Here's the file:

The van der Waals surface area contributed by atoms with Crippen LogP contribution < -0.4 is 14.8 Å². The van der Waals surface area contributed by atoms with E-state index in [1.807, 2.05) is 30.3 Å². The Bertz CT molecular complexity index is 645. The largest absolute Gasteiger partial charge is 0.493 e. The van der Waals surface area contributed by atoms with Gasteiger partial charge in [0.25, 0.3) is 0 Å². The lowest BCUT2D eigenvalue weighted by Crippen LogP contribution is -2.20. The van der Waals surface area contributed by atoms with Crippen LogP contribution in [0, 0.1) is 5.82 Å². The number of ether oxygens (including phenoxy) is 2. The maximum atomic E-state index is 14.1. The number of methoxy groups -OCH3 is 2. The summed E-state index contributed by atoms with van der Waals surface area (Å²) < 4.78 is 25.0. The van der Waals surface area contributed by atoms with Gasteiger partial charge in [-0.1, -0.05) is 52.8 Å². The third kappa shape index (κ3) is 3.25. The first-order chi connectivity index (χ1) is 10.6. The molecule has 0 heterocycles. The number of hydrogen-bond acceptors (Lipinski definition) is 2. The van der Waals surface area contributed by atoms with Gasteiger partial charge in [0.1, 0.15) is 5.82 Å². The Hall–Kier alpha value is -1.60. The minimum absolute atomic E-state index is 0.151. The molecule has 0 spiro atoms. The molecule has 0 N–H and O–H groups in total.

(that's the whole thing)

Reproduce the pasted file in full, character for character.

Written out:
The van der Waals surface area contributed by atoms with Crippen LogP contribution < -0.4 is 14.8 Å². The van der Waals surface area contributed by atoms with E-state index in [1.807, 2.05) is 30.3 Å². The Bertz CT molecular complexity index is 645. The largest absolute Gasteiger partial charge is 0.493 e. The van der Waals surface area contributed by atoms with Gasteiger partial charge in [0.25, 0.3) is 0 Å². The lowest BCUT2D eigenvalue weighted by Crippen LogP contribution is -2.20. The van der Waals surface area contributed by atoms with Crippen LogP contribution in [0, 0.1) is 5.82 Å². The number of ether oxygens (including phenoxy) is 2. The maximum atomic E-state index is 14.1. The number of methoxy groups -OCH3 is 2. The summed E-state index contributed by atoms with van der Waals surface area (Å²) < 4.78 is 25.0. The van der Waals surface area contributed by atoms with Gasteiger partial charge in [-0.1, -0.05) is 52.8 Å². The third kappa shape index (κ3) is 3.25. The first-order chi connectivity index (χ1) is 10.6. The molecule has 0 heterocycles. The number of hydrogen-bond acceptors (Lipinski definition) is 2. The van der Waals surface area contributed by atoms with Gasteiger partial charge in [0.1, 0.15) is 5.82 Å². The Hall–Kier alpha value is -1.60. The minimum absolute atomic E-state index is 0.151. The molecule has 0 spiro atoms. The molecule has 0 N–H and O–H groups in total.